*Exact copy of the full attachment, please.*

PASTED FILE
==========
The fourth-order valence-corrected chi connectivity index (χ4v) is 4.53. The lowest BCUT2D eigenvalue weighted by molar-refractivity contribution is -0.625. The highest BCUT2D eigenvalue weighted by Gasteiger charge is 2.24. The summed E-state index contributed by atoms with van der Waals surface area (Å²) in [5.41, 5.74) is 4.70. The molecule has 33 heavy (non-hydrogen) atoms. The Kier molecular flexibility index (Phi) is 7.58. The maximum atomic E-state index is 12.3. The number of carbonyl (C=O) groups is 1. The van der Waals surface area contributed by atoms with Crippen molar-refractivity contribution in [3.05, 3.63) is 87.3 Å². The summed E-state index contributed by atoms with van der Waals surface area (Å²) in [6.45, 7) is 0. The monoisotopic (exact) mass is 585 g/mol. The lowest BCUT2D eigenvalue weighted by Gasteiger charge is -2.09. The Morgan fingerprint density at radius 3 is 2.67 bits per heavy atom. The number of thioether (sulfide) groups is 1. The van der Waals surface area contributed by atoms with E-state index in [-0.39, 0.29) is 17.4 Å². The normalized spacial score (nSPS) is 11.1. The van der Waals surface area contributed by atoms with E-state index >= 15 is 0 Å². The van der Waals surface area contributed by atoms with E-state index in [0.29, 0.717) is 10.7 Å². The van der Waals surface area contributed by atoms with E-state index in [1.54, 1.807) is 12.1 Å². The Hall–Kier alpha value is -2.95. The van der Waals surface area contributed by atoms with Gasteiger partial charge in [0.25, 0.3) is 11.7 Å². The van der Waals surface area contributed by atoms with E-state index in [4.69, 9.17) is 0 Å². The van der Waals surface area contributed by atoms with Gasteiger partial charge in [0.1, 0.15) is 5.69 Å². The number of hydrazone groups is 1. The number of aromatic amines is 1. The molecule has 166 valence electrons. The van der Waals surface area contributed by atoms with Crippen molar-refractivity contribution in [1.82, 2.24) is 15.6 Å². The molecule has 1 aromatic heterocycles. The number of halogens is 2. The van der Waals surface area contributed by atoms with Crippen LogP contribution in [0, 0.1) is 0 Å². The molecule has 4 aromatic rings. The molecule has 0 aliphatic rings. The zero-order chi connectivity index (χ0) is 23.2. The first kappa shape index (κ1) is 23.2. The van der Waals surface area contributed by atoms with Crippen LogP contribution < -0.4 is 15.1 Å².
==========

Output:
The fourth-order valence-corrected chi connectivity index (χ4v) is 4.53. The lowest BCUT2D eigenvalue weighted by molar-refractivity contribution is -0.625. The highest BCUT2D eigenvalue weighted by Gasteiger charge is 2.24. The summed E-state index contributed by atoms with van der Waals surface area (Å²) in [5.41, 5.74) is 4.70. The molecule has 33 heavy (non-hydrogen) atoms. The Kier molecular flexibility index (Phi) is 7.58. The maximum atomic E-state index is 12.3. The number of carbonyl (C=O) groups is 1. The van der Waals surface area contributed by atoms with Crippen molar-refractivity contribution in [3.05, 3.63) is 87.3 Å². The summed E-state index contributed by atoms with van der Waals surface area (Å²) in [6.45, 7) is 0. The monoisotopic (exact) mass is 585 g/mol. The lowest BCUT2D eigenvalue weighted by Gasteiger charge is -2.09. The Morgan fingerprint density at radius 3 is 2.67 bits per heavy atom. The number of thioether (sulfide) groups is 1. The van der Waals surface area contributed by atoms with E-state index in [-0.39, 0.29) is 17.4 Å². The normalized spacial score (nSPS) is 11.1. The van der Waals surface area contributed by atoms with E-state index >= 15 is 0 Å². The van der Waals surface area contributed by atoms with E-state index in [0.29, 0.717) is 10.7 Å². The van der Waals surface area contributed by atoms with E-state index in [1.54, 1.807) is 12.1 Å². The Hall–Kier alpha value is -2.95. The van der Waals surface area contributed by atoms with Gasteiger partial charge in [0.25, 0.3) is 11.7 Å². The van der Waals surface area contributed by atoms with E-state index in [4.69, 9.17) is 0 Å². The van der Waals surface area contributed by atoms with Gasteiger partial charge in [0.1, 0.15) is 5.69 Å². The number of hydrazone groups is 1. The number of aromatic amines is 1. The molecule has 166 valence electrons. The van der Waals surface area contributed by atoms with Crippen molar-refractivity contribution in [1.82, 2.24) is 15.6 Å². The molecule has 1 aromatic heterocycles. The number of halogens is 2. The van der Waals surface area contributed by atoms with Crippen LogP contribution in [0, 0.1) is 0 Å². The molecule has 4 aromatic rings. The molecule has 0 aliphatic rings. The zero-order chi connectivity index (χ0) is 23.2. The first kappa shape index (κ1) is 23.2. The van der Waals surface area contributed by atoms with Crippen LogP contribution < -0.4 is 15.1 Å².